FEBRUARY 24, 1997
Comments on baggy clothes, Internet police
I read the well-written letter by Brandon Schnierer (Feb. 17) with fond memories of what I wore as a "wild" teenager. Our "thing" was low-slung Levis with belt loops cut off. They were banned for a time at our high school.
My only fear, Brandon, is that if you keep up this kind of free thinking, a great portion of your life will be spent battling uphill against popular opinion. Go for it. Please don't ever become one of the great masses who think their way is the way for all and who believe the government should protect them from everything.
[As for computer police...] I think Mr. Stankus (Feb. 17) can relax. The job of policing the Internet is already being done for him and the rest of us radicals who believe we should make our own decisions.
I'm sure that he was as saddened as I after reading that our own outstanding Woodinville Library is one of only a few in the King County Library System to put a "filter" between their computers and the Internet. And this after reading that the library would respect the free flow of information that the Internet represents. I can't help but wonder what pressures were placed on the librarians to change their minds.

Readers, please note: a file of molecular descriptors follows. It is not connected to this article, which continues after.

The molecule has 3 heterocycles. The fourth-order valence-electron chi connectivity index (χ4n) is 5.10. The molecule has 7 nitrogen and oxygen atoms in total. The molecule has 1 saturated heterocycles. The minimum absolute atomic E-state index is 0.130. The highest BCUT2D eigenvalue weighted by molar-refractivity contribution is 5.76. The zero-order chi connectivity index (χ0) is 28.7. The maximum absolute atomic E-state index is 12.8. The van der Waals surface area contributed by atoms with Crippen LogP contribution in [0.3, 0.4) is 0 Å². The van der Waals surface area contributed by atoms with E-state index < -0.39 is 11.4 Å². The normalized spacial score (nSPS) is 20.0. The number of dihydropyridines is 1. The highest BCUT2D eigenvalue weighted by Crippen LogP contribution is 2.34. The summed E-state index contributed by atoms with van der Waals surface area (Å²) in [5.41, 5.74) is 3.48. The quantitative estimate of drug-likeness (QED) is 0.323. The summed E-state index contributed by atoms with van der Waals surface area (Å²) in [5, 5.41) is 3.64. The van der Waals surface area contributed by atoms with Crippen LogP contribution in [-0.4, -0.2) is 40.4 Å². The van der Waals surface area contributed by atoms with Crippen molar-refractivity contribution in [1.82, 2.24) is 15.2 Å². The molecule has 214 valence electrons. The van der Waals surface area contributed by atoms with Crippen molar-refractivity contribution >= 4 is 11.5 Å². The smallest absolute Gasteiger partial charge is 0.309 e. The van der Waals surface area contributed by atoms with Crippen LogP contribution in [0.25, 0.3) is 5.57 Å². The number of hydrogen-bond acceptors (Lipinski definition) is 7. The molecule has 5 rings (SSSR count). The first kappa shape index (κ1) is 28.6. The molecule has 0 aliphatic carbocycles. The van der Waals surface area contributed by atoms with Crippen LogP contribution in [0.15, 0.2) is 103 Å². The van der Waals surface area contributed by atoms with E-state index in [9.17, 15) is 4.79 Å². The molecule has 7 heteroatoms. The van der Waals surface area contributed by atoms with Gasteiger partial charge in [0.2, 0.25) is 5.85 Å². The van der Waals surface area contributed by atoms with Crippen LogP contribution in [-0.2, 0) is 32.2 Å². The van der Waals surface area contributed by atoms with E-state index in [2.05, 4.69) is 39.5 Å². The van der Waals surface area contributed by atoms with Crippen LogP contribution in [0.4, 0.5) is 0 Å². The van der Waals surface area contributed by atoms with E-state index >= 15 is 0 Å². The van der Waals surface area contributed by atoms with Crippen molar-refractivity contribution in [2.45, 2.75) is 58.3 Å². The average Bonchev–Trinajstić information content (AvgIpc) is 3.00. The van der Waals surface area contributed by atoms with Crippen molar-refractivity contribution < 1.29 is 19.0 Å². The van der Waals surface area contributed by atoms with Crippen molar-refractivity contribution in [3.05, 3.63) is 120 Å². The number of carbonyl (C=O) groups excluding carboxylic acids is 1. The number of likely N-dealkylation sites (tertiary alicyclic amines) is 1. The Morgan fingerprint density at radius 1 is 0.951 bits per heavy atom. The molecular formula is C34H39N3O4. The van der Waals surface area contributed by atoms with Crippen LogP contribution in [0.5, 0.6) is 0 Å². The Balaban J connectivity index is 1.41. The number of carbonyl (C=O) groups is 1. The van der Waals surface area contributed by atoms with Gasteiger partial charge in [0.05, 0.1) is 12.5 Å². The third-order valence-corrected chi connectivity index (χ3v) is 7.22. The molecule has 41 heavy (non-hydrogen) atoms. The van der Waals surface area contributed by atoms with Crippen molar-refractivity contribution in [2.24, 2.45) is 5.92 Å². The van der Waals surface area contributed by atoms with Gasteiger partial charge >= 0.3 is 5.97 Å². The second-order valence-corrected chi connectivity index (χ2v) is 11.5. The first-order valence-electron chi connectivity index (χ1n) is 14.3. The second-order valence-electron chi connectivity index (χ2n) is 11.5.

As a user of the Internet since long before it "went graphical," and the holder of a library card since the age of 7, I also believe that some Internet content is not suitable for children. My wife and I do our "filtering" at home where we teach our child what we believe is right and wrong: not what we believe is right and wrong for you and yours. I wonder if they called it "filtering" when books were taken off shelves and destroyed. (It's hard for me to use the phrase "book burning.")
Some of what I see on book stands and on the Internet dismays me, but I will always be against all who would deprive me of my right to see and read what I want.
Don't say it can't happen here--it is happening here as long as our free access to information is restricted in any way.
J. R. Fetty, Woodinville